The mechanical properties of plant cell walls soft material at the subcellular scale: the implications of water and of the intercellular boundaries
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- Zamil, M.S., Yi, H. & Puri, V.M. J Mater Sci (2015) 50: 6608. doi:10.1007/s10853-015-9204-9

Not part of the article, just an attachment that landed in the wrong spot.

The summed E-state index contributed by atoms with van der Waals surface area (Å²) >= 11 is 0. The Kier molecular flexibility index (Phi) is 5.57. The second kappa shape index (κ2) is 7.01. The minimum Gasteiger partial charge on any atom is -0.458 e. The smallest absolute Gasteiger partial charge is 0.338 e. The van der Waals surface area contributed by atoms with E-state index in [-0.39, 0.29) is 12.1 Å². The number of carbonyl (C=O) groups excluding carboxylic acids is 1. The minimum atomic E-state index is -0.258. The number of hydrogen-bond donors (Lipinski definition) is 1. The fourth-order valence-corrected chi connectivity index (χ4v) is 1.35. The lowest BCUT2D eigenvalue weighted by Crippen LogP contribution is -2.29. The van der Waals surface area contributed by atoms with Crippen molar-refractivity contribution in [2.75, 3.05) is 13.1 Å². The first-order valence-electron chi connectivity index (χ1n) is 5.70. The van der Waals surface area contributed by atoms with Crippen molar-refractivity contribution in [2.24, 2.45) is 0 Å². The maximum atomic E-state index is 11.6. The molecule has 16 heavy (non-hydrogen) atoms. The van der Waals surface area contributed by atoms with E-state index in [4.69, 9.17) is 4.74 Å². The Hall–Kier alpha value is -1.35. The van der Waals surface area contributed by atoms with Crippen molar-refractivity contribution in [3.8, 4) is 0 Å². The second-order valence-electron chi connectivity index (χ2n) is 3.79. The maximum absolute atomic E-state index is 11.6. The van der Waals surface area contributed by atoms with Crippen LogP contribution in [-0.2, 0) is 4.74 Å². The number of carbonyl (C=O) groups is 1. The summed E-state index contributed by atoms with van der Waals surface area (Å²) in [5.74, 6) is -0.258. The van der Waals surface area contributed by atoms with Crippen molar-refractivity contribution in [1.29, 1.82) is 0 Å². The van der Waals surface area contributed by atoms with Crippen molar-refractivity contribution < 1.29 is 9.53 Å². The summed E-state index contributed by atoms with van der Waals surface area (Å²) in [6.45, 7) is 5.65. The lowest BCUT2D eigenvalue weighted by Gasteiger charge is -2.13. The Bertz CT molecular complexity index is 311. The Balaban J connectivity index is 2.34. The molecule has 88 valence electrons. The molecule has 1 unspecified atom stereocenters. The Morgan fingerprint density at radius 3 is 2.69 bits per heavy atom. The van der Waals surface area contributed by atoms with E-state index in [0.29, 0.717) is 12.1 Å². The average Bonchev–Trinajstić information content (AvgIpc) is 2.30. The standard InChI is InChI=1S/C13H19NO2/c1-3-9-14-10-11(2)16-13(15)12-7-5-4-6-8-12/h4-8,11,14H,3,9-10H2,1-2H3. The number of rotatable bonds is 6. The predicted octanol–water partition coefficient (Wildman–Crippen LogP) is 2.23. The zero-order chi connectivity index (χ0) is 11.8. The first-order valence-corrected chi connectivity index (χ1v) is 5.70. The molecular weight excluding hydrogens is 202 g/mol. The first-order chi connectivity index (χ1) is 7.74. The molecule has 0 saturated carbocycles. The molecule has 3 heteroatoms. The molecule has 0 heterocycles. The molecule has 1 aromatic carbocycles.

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Subcellular mechanical characterization of the cell wall can provide important insights into the cell wall’s functional organization, especially if the characterization is not confounded by extracellular factors and intercellular boundaries. However, due to the technical challenges associated with the microscale mechanical characterization of soft biological materials, subcellular investigations of the plant cell wall under tensile loading have yet to be properly performed. This study reports the mechanical characterization of primary onion epidermal cell wall profiles using a novel cryosection-based sample preparation method and a microelectromechanical system-based tensile testing protocol. At the subcellular scale, the cell wall showed biphasic behavior similar to tissue samples. However, instead of a transition zone between the linear elastic or viscoelastic and linear plastic zones, the subcellular-scale samples showed a plateau-like trend with a sharp drop in the modulus value. The critical ranges of stress (20–40 MPa) and strain (5–12 %) of the plateau zone were identified. A strain energy of 1.3 MJ m−3 was calculated at the midpoint of the critical stress–strain range; this value was in accordance with the previously estimated hydrogen bond energy of the cell wall. Subcellular-scale samples showed very large lateral/axial deformations (0.8 ± 0.13) at fracturing. In addition, investigating the cell wall’s mechanical properties at three different water states showed that water is critical for the flow-like behavior of cell wall matrix polymers. These results at subcellular scale provide new insights into biological materials that possess a structural hierarchy at different length scales; which cannot be obtained from tissue-scale experiments.